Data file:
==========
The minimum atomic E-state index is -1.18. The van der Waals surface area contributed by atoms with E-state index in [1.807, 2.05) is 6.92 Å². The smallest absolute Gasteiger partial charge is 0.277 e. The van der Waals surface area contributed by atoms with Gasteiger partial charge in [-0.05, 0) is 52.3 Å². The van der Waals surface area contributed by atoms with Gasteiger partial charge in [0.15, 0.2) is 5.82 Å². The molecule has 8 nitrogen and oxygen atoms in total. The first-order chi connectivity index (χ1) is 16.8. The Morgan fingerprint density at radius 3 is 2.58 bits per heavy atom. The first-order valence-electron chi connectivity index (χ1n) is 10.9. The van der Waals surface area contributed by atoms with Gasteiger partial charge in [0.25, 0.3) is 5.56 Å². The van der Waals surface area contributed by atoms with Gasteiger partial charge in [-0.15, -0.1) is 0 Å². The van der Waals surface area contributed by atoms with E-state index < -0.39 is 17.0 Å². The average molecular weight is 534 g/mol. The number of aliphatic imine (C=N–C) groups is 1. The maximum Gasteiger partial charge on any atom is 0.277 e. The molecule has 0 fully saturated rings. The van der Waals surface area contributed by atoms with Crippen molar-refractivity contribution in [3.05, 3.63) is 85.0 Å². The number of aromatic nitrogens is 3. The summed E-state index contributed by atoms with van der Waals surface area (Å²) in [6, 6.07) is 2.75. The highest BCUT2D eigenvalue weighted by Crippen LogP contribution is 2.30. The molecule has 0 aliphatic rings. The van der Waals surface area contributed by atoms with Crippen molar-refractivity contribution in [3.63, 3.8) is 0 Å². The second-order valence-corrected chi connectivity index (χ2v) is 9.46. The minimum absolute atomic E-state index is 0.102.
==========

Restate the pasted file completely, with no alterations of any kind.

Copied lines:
The minimum atomic E-state index is -1.18. The van der Waals surface area contributed by atoms with E-state index in [1.807, 2.05) is 6.92 Å². The smallest absolute Gasteiger partial charge is 0.277 e. The van der Waals surface area contributed by atoms with Gasteiger partial charge in [-0.05, 0) is 52.3 Å². The van der Waals surface area contributed by atoms with Gasteiger partial charge in [0.15, 0.2) is 5.82 Å². The molecule has 8 nitrogen and oxygen atoms in total. The first-order chi connectivity index (χ1) is 16.8. The Morgan fingerprint density at radius 3 is 2.58 bits per heavy atom. The first-order valence-electron chi connectivity index (χ1n) is 10.9. The van der Waals surface area contributed by atoms with Gasteiger partial charge in [0.25, 0.3) is 5.56 Å². The van der Waals surface area contributed by atoms with Gasteiger partial charge in [-0.15, -0.1) is 0 Å². The van der Waals surface area contributed by atoms with E-state index < -0.39 is 17.0 Å². The average molecular weight is 534 g/mol. The number of aliphatic imine (C=N–C) groups is 1. The maximum Gasteiger partial charge on any atom is 0.277 e. The molecule has 0 fully saturated rings. The van der Waals surface area contributed by atoms with Crippen molar-refractivity contribution in [3.05, 3.63) is 85.0 Å². The number of aromatic nitrogens is 3. The summed E-state index contributed by atoms with van der Waals surface area (Å²) in [6, 6.07) is 2.75. The highest BCUT2D eigenvalue weighted by Crippen LogP contribution is 2.30. The molecule has 0 aliphatic rings. The van der Waals surface area contributed by atoms with Crippen molar-refractivity contribution in [3.63, 3.8) is 0 Å². The second-order valence-corrected chi connectivity index (χ2v) is 9.46. The minimum absolute atomic E-state index is 0.102.